The research firm's survey of third-quarter U.S. camera sales, released on Friday, found that Sony sold 1 million units to command 20 percent of the market.shifted only 10,000 fewer, to grab 19.8 percent of the market.
Canon was third, moving 800,000 units for a 16 percent market share, followed by Olympus, with sales of 600,000 and market share of 12 percent.
Chris Chute, digital imaging analyst for IDC, said this is the first time since IDC started compiling such surveys that Sony hasn't had a clear lead.
"Thehas made in digital imaging are really starting to pay off," Chute said. "They're not just the low-cost guys now; they're starting to get higher marks for product quality. And Kodak is much more aggressive in pursuing a proliferation strategy with partners like Dell."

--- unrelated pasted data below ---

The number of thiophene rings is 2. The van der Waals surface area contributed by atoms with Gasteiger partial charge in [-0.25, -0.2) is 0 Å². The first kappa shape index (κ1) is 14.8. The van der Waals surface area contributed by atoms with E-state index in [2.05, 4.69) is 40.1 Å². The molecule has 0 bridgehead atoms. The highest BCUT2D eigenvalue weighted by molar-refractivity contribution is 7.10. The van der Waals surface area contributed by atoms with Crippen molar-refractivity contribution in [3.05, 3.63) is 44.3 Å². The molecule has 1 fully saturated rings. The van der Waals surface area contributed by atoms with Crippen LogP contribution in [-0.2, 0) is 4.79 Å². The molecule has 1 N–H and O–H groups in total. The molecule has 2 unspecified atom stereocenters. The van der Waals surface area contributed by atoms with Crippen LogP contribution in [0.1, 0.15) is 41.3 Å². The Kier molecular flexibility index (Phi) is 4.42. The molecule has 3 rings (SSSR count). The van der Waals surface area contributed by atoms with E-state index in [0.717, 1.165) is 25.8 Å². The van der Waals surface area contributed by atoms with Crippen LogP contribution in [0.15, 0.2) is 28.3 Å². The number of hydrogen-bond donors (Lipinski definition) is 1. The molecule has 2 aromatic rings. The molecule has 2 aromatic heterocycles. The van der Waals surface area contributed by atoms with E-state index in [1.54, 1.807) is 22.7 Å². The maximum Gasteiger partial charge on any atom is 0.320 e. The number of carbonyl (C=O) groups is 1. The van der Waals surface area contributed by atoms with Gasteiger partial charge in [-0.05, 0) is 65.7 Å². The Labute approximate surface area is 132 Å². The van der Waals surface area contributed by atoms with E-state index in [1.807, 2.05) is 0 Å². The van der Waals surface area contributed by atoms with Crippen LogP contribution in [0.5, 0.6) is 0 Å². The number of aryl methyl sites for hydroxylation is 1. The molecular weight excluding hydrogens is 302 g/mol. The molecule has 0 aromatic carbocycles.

Kodak, which pretty much invented film photography as a commercial business, has invested billions of dollars over the past few years to shift its resources to digital imaging, where it has developed technology covering everything fromto .
Kodak's sales surge sets the stage for an unpredictable holiday quarter, when camera makers typically amass almost half their annual sales, Chute said. "At this point, it's really tough to say how things are going to add up for the full-year sales figures," he said.